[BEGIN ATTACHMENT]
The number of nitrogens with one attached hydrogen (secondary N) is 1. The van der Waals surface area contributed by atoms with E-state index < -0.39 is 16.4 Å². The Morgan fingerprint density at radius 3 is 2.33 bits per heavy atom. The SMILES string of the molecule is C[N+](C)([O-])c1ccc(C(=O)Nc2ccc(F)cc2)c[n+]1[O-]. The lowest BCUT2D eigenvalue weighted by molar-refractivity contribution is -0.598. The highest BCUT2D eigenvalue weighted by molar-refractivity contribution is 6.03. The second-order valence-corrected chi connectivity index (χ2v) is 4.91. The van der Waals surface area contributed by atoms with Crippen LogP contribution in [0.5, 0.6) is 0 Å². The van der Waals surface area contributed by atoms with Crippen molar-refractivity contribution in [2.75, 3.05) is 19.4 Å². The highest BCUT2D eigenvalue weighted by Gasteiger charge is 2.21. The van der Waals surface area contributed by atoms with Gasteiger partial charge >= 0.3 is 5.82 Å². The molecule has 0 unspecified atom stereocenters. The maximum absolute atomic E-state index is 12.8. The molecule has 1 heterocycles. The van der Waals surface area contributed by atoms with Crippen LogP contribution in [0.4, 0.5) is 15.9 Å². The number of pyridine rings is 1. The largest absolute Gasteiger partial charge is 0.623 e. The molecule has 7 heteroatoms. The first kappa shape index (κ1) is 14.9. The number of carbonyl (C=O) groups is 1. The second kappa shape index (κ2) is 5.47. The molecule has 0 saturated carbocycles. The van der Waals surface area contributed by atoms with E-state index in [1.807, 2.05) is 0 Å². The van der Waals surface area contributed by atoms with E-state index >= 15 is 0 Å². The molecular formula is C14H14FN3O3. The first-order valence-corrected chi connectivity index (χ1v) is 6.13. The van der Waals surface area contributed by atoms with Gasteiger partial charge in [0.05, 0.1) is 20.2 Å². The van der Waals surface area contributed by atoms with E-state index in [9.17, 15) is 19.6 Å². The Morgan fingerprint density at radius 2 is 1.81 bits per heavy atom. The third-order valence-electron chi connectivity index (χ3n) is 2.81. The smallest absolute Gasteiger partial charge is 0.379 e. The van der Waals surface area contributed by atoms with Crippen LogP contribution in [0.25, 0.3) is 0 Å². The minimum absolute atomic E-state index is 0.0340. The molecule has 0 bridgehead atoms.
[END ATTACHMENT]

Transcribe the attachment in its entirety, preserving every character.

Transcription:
The number of nitrogens with one attached hydrogen (secondary N) is 1. The van der Waals surface area contributed by atoms with E-state index < -0.39 is 16.4 Å². The Morgan fingerprint density at radius 3 is 2.33 bits per heavy atom. The SMILES string of the molecule is C[N+](C)([O-])c1ccc(C(=O)Nc2ccc(F)cc2)c[n+]1[O-]. The lowest BCUT2D eigenvalue weighted by molar-refractivity contribution is -0.598. The highest BCUT2D eigenvalue weighted by molar-refractivity contribution is 6.03. The second-order valence-corrected chi connectivity index (χ2v) is 4.91. The van der Waals surface area contributed by atoms with Crippen LogP contribution in [0.5, 0.6) is 0 Å². The van der Waals surface area contributed by atoms with Crippen molar-refractivity contribution in [2.75, 3.05) is 19.4 Å². The highest BCUT2D eigenvalue weighted by Gasteiger charge is 2.21. The van der Waals surface area contributed by atoms with Gasteiger partial charge >= 0.3 is 5.82 Å². The molecule has 0 unspecified atom stereocenters. The maximum absolute atomic E-state index is 12.8. The molecule has 1 heterocycles. The van der Waals surface area contributed by atoms with Crippen LogP contribution in [0.4, 0.5) is 15.9 Å². The number of pyridine rings is 1. The largest absolute Gasteiger partial charge is 0.623 e. The molecule has 7 heteroatoms. The first kappa shape index (κ1) is 14.9. The number of carbonyl (C=O) groups is 1. The second kappa shape index (κ2) is 5.47. The molecule has 0 saturated carbocycles. The van der Waals surface area contributed by atoms with E-state index in [1.807, 2.05) is 0 Å². The van der Waals surface area contributed by atoms with E-state index >= 15 is 0 Å². The molecular formula is C14H14FN3O3. The first-order valence-corrected chi connectivity index (χ1v) is 6.13. The van der Waals surface area contributed by atoms with Gasteiger partial charge in [0.05, 0.1) is 20.2 Å². The van der Waals surface area contributed by atoms with E-state index in [9.17, 15) is 19.6 Å². The Morgan fingerprint density at radius 2 is 1.81 bits per heavy atom. The third-order valence-electron chi connectivity index (χ3n) is 2.81. The smallest absolute Gasteiger partial charge is 0.379 e. The van der Waals surface area contributed by atoms with Crippen LogP contribution in [0.25, 0.3) is 0 Å². The minimum absolute atomic E-state index is 0.0340. The molecule has 0 bridgehead atoms.